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    • Yeah, when I started running the numbers, I realized that was more so the design of the file structure. It's the upper limit to what can be stored, not a count of possibilities that the sensor can capture per pixel. That sounds complicated. I just found it interesting how a few more bits leads to exponentially more data.

    • Your comments are on point. Just to add my thoughts and recapitulate what many here have said: The flexibility afforded by RAW files is massive. I see it in every shot I take on my d810. If you have highlights and shadows in your image, jpg loses significant information that is only "recoverable" in a distorted sense in post. The RAWs just have it all there.

      I've got fast cards, a fast computer, and infinite storage through my work, so the extra processing time doesn't bother me. Especially since I started using multiple catalogues in Adobe Lightroom (my primary pp application)

    • One important thing that I think most people don't fully understand is that most photos will be viewed as 8-bit sRGB jpegs on the web whether you record them as RAW or not. Either the camera software converts them or a program like Lightroom does.

      In either case, I see a lot of photos converted from RAW to Adobe RGB, often in-camera. And then they have to be converted to sRGB with color loss, and people blame the jpeg format for the loss.

      The thing is, sRGB is pretty good in the reds and yellows so it can provide fine gradations in skin tones. It's biased toward colors that occur in nature. And I think that's why we get away with it so well on the web and on phones.

      But if the camera must convert from 12-bit color in RAWs to the selection of colors Adobe provides in their 8-bit color space, we have eliminated a lot of colors we could have represented in sRGB.

    • Absolutely correct. To elaborate, both sRGB and Adobe RGB 8 bit files have exactly the same amount of color data. It's the "distribution" of the data that is different between those two file formats.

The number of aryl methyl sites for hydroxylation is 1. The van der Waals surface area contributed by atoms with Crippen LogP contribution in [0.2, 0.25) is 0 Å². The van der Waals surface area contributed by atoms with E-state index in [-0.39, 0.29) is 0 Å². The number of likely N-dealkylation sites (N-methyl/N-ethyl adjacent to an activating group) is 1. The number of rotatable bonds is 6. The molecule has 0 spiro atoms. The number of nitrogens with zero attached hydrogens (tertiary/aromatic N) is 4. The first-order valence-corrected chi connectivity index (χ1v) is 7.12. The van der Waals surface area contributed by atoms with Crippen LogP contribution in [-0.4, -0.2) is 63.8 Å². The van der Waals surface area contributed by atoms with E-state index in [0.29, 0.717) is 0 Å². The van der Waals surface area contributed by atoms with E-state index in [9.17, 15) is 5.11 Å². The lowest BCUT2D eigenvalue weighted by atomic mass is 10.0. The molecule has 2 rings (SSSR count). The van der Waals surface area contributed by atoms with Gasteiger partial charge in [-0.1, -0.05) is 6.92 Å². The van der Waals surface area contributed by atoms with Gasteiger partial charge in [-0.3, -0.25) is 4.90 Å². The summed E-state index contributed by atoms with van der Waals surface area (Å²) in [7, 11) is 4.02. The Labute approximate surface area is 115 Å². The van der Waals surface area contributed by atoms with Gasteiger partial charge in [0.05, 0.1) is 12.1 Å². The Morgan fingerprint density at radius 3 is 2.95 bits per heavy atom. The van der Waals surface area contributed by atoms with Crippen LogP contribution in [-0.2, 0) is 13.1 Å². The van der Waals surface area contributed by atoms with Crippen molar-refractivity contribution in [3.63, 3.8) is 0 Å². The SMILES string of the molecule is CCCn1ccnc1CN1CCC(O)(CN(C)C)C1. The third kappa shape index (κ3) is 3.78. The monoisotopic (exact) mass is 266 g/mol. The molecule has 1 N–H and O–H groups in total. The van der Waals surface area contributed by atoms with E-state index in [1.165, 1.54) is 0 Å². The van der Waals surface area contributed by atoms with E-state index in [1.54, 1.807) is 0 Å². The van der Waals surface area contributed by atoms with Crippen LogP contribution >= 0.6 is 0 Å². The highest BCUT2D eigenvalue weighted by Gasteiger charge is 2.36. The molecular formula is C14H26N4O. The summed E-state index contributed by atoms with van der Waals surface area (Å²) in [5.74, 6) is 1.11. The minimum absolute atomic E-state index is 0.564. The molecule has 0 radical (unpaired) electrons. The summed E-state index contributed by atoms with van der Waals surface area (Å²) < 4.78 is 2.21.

If you work in any of the programs which allow lossless editing from RAW files, and if you save the intermediate work in a format which preserves the original image data, you can still make any changes you want in a later post-production editing session.

      If you just save the original RAW file for the image (don't discard the camera's original RAW file after an edit session), you might have to start over, but at least you have the original goods.

      If you work with an editor like Lightroom or Phase One - Capture One Pro (my favorite), then just save the session in the application's native file format. Those applications don't affect the original RAW file in any way when you save the session; you are just saving the "directions" for working the image data. You can change the working color space at any time to sRGB, A-RGB or CYMK color spaces, for instance, and then output an 8-bit file (or 16-bit file) as needed for your use.

    • Lightroom internally uses a variation of ProPhoto RGB in the development module. Soft proofing can be used to switch between ProPhoto RGB and the target color space if you want better control over your exported results.